Posted: 8 Jan 2009 Last revised: 3 Feb 2009
Date Written: February 6, 2008
We study in this paper the impact of formal training on wages levels in two African countries (Kenya and Senegal) using the Regional Program on Enterprise Development (RPED) database collected by the World Bank. Thanks to the employer-employees data, we observe the potential impact of current training of employees on their actual wages in the firm. We run a cross-sectional econometric analysis, based on an employer-employee matched database that allows us to control for firm level effects. We corrected selection bias in the earnings equation with the method developped by Heckman to correct such a bias that could be a consequence of the endogeneity of training in the Mincerian equation. The model we drew makes it possible for us to control for endogeneity and selection bias for training. Such an analysis validate the theoretical hypothesis of a share of training costs between the employer its employees. We first used instrumental variables method to correct the endogeneity of the training variables in the model. Returns to on-the-job training was studied by a large panel of works, among which, the first one, that initiated the treatment models literature. In this paper, we make a rapid overview of such an analysis and then try to draw a comparative study from statistics of two different countries that are Senegal and Kenya.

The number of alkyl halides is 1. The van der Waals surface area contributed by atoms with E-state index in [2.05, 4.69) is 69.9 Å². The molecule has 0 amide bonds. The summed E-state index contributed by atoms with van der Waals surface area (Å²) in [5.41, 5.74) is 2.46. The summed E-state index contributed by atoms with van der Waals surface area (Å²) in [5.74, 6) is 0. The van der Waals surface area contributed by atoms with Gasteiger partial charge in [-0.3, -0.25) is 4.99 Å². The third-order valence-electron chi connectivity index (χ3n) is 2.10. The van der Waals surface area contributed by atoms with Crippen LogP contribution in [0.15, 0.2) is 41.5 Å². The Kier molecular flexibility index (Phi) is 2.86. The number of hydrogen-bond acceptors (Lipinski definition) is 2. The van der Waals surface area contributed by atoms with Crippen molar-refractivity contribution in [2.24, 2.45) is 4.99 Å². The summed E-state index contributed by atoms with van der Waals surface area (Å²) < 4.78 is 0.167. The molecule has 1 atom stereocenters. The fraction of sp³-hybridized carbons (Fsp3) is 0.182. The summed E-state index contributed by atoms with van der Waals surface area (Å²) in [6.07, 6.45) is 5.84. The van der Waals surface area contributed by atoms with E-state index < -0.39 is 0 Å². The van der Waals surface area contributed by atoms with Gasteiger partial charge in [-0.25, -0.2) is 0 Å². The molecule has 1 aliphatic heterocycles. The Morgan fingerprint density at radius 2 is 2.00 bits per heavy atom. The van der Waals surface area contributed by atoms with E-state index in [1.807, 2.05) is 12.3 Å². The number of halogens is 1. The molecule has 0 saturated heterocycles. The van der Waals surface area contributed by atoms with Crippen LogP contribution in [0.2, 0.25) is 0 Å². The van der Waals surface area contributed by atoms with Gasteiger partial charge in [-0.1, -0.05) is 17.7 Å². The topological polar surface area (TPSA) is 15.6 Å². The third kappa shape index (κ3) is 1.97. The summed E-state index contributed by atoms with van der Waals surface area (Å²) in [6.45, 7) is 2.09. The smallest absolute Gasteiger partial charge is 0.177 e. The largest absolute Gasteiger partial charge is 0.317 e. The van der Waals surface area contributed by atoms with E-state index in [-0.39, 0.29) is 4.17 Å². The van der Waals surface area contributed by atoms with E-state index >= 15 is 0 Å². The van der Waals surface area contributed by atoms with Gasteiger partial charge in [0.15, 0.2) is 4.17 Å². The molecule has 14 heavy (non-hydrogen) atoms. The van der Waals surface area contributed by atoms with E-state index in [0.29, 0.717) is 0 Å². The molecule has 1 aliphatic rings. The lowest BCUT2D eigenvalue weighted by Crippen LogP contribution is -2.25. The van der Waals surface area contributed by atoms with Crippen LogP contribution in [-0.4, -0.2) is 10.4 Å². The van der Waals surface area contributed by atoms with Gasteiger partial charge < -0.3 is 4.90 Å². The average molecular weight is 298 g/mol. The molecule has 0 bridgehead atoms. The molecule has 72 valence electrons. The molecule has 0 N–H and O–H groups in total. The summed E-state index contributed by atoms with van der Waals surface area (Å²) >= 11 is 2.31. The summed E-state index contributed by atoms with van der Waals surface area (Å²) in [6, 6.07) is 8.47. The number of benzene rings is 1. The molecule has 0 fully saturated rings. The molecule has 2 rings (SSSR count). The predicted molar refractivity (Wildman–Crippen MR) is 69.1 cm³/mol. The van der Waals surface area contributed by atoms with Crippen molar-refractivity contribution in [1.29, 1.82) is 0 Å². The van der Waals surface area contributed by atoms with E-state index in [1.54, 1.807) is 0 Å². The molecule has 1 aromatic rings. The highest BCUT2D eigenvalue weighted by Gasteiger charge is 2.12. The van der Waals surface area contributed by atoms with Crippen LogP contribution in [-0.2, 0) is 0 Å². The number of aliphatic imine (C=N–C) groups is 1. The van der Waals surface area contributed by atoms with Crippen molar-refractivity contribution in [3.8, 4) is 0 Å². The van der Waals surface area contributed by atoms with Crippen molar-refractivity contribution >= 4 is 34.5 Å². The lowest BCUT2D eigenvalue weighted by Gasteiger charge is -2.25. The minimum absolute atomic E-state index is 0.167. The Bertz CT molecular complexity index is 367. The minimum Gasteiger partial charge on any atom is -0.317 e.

Keywords: training, treatment, Mincer regressions
JEL Classification: C31, J24, J68, M54
Suggested Citation: Suggested Citation
Leblois, Antoine, Wage Returns to Training in African Manufacturing (February 6, 2008). Available at SSRN: https://ssrn.com/abstract=1323814